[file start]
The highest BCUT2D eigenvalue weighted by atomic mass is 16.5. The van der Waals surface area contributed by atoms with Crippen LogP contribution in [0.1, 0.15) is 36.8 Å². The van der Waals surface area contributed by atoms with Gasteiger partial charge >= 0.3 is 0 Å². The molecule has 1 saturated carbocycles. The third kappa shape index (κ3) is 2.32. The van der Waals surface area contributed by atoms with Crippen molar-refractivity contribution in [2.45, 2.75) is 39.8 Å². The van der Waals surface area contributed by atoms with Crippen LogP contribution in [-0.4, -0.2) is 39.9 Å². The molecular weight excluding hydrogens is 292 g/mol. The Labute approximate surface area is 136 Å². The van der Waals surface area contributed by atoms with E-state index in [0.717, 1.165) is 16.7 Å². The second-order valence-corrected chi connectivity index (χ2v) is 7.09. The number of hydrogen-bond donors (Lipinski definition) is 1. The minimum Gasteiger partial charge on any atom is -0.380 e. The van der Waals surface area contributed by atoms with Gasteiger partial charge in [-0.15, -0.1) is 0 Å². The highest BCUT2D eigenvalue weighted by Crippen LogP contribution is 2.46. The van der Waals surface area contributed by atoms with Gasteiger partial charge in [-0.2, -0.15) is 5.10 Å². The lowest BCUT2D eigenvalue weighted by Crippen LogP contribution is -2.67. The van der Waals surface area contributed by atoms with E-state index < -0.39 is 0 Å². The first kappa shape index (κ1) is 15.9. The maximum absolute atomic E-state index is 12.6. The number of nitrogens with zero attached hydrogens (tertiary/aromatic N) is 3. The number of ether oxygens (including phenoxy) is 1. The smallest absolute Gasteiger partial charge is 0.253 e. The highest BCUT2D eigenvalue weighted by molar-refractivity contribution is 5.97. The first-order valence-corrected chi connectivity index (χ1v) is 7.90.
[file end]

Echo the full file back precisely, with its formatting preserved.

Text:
The highest BCUT2D eigenvalue weighted by atomic mass is 16.5. The van der Waals surface area contributed by atoms with Crippen LogP contribution in [0.1, 0.15) is 36.8 Å². The van der Waals surface area contributed by atoms with Gasteiger partial charge >= 0.3 is 0 Å². The molecule has 1 saturated carbocycles. The third kappa shape index (κ3) is 2.32. The van der Waals surface area contributed by atoms with Crippen molar-refractivity contribution in [2.45, 2.75) is 39.8 Å². The van der Waals surface area contributed by atoms with Crippen LogP contribution in [-0.4, -0.2) is 39.9 Å². The molecular weight excluding hydrogens is 292 g/mol. The Labute approximate surface area is 136 Å². The van der Waals surface area contributed by atoms with E-state index in [0.717, 1.165) is 16.7 Å². The second-order valence-corrected chi connectivity index (χ2v) is 7.09. The number of hydrogen-bond donors (Lipinski definition) is 1. The minimum Gasteiger partial charge on any atom is -0.380 e. The van der Waals surface area contributed by atoms with Gasteiger partial charge in [-0.15, -0.1) is 0 Å². The highest BCUT2D eigenvalue weighted by Crippen LogP contribution is 2.46. The van der Waals surface area contributed by atoms with Gasteiger partial charge in [-0.2, -0.15) is 5.10 Å². The lowest BCUT2D eigenvalue weighted by Crippen LogP contribution is -2.67. The van der Waals surface area contributed by atoms with E-state index < -0.39 is 0 Å². The first kappa shape index (κ1) is 15.9. The maximum absolute atomic E-state index is 12.6. The number of nitrogens with zero attached hydrogens (tertiary/aromatic N) is 3. The number of ether oxygens (including phenoxy) is 1. The smallest absolute Gasteiger partial charge is 0.253 e. The highest BCUT2D eigenvalue weighted by molar-refractivity contribution is 5.97. The first-order valence-corrected chi connectivity index (χ1v) is 7.90.